(Sight & Sound, BFI)

The Story of Ferdinand was a picture book published in America in 1936, with a story by Munro Leaf and illustrations by Robert Lawson. Amusing and pleasing, it’s the story of a gentle bull, Ferdinand, who loves flowers and sits blissfully among them. When he’s stung by a bee and stampedes, humans mistake Ferdinand for a savage beast and send him to the bullring, but, in the book’s words, he “wouldn’t fight and be fierce no matter what they did.” Finally the humans give up, returning Ferdinand to his happy home.

Leaf wrote the story in forty minutes; it’s a few hundred words long, complemented by Lawson’s pictures. It became a worldwide hit. Disney made a very faithful seven-minute cartoon version (Ferdinand the Bull, 1938), which won an Oscar. Now Ferdinand has been desecrated in a terribly misconceived feature-length computer cartoon by the Blue Sky studio, which successfully adapted Charles Schulz to CGI in The Peanuts Movie (2015), but works none of that magic here.

Made by Blue Sky veteran Carlos Saldanha, who co-directed Ice Age (2002) and directed Rio (2011), Ferdinand’s problem is a predictable one. It turns a short, elegant story into a rambling, ungainly one, adding a crowd of surplus characters who can’t lift a hoof to Ferdinand, and dollops of crass comedy and redundant narrative. The first act has the calf Ferdinand fleeing a farm after his bull dad fails to return from the bullring (this is a film where talking animals know all about abattoirs, but still think bulls stand a fighting chance against matadors).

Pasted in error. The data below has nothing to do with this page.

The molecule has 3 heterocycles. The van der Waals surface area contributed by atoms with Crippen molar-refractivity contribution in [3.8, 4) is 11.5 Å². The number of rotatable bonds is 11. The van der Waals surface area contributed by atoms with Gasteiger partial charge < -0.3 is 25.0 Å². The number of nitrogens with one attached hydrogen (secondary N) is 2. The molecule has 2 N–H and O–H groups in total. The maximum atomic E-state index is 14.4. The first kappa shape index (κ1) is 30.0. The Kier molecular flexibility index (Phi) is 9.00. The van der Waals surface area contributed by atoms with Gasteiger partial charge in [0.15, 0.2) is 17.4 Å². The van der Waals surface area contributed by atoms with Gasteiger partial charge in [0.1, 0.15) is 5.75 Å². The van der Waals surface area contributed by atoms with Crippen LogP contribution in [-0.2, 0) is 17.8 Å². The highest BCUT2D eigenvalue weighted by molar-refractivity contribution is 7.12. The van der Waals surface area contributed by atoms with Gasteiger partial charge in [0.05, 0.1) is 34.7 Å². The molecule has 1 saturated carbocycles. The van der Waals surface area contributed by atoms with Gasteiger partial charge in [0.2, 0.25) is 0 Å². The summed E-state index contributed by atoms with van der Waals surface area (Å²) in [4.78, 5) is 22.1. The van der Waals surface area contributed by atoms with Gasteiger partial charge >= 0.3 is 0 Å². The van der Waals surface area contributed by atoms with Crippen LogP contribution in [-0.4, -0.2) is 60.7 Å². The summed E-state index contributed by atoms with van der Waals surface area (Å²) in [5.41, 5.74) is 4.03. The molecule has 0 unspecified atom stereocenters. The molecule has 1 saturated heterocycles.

Ferdinand ends up in a second, kinder, farm and grows up to huge size with a surrogate family (cute girl, grumpy dog). Then there’s the accident with the bee from the book, at which point he’s sent back to the first farm. After that clumsy opening, Ferdinand still must go through many silly mishaps before the bullring finale, which is itself less funny and pointed than it was in the book. The cartoon wanders from an animal dancing contest, more laboured than funny, to Ferdinand saving other bulls from the mincing machines of the abattoir. The latter scene already felt lazy when Aardman did it with plasticine poultry in 2000’s Chicken Run.

At worst, the film feels less like Ferdinand than a cheap Nickelodeon cartoon from 2006, Barnyard (which was memorable for having “male” cows with udders). The characters are weak, with a particularly bad voice/design mismatch for comedian Kate McKinnon, whose voice just sounds wrong from a bucktoothed cartoon goat. The best characters are three Germanic hectoring horses who could have strayed in from DreamWorks’ Madagascar cartoons. There’s also a funny scene where Ferdinand finds himself, inevitably, in a china shop and desperately contorts himself to not break anything, a highlight amid the witless chases and crashes.

Ferdinand is a weak, tedious cartoon, though it’s likely to be praised by some pundits for its timely message – which is doubly impressive given the film started development six years ago. The original Ferdinand was often read by adults as having political messages, most obviously as a pacifist fable. It’s hard not to see the new cartoon as being an attack on toxic masculinity, with the other bulls mocking Ferdinand mercilessly for his gentleness. Later Ferdinand comforts a bull who won’t admit he’s grieving for a friend, and another who’s had a horn snapped off in a fight. When the broken bull asks bitterly if he’ll have to smell flowers like Ferdinand from now on, Ferdinand tells him no; that’s just how Ferdinand happens to be.